Broadcasters resist police bid to grab unbroadcast Belfast riot footage
11 October 2012
The Police Service of Northern Ireland is seeking all media footage from an outbreak of violence in north Belfast this summer as it emerged masked rioters hadbeen identified because they drop their cover for smoke and drink breaks.
Police disclosed the slip-up as lawyers for the PSNI appeared at court requesting an order for full production of unbroadcast material and photographs taken during 12 July disorder in the Ardoyne area.
The BBC, Ulster TV, Sky News and the Press Association joined forces in resisting the application at a hearing at Belfast Recorders Court yesterday.
Rioting erupted followed a contentious Orange Order parade and counter-demonstration by nationalist residents.
Twenty PSNI officers were injured and 17 shots were fired at police lines.
Up to 90 people were involved in the trouble.
A detective sergeant in charge of the evidence gathering operation told the court more than 30 suspects have so far been arrested.
The court heard that film of the gunman was obtained from YouTube and aerially from a police helicopter. It showed him emerging from the crowd, opening fire and then running back. He had not been identified.
The detective claimed unused material might hold evidential value, even though it was not regarded as newsworthy.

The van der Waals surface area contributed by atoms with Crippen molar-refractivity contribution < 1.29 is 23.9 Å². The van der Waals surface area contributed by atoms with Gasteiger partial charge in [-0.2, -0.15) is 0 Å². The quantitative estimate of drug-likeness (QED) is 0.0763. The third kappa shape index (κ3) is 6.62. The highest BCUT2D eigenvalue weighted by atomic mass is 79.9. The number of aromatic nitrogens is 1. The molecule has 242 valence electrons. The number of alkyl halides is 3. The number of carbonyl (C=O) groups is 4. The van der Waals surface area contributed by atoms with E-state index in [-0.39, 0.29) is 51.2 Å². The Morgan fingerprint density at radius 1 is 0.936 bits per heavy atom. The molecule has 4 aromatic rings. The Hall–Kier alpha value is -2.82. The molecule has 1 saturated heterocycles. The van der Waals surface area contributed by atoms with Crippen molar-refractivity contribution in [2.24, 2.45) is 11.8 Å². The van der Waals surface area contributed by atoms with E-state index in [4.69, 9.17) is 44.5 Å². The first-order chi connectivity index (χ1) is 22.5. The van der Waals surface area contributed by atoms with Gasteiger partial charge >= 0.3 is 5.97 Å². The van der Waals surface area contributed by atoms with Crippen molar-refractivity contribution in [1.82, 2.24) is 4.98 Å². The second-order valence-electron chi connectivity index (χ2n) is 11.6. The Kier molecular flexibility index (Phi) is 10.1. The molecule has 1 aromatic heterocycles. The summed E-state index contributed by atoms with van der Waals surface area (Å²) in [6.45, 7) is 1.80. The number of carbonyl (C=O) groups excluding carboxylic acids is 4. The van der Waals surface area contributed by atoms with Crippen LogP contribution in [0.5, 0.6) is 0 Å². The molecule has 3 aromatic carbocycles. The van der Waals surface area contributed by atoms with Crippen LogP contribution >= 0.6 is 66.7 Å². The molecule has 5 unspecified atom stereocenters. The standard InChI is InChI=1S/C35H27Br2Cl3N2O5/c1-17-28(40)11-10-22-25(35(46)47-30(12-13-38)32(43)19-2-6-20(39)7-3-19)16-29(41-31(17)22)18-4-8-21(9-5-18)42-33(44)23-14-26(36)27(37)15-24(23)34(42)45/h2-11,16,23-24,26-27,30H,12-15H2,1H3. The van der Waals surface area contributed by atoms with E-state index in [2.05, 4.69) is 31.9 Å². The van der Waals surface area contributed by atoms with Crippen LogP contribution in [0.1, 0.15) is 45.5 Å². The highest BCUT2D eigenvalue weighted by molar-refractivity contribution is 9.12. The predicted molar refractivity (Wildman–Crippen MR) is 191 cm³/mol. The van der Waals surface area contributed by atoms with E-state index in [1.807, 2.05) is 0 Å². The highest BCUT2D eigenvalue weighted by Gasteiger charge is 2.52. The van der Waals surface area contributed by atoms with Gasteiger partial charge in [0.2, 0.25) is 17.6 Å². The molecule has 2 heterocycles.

During cross-examination he disclosed how police have managed to name some of those responsible for the attacks.
“Individuals wearing masks take a smoke break or take a drink,” he said.
“Luckily we have been able to get identifications whenever they drop their guard slightly.”
The Recorder for Belfast, Judge David McFarland, was told police evidence had in the past been significantly enhanced by images captured by media organisations.
Earlier this year the High Court in London quashed a production order that would have forced broadcasters to hand Essex Police unused footage of the Dale Farm traveller site evictions.
The Divisional Court held that those applying for such orders had to show a “clear and compelling case”, backed by clear and specific evidence that production of material was necessary.
That ruling is being seen as potentially shifting the balance towards media organisations in legal battles over disclosure of their unbroadcast and unpublished material.
News chiefs representing the BBC, Ulster TV and Sky all testified yesterday that camera crews covering the riots were instructed not to go beyond police lines.
Sky’s senior Ireland correspondent David Blevins, who was at the scene of the trouble, said his organisation’s material has no further evidential worth.
He said: “I don’t believe it would be of any greater assistance in identifying offenders on the night in question.”
The court reserved judgment.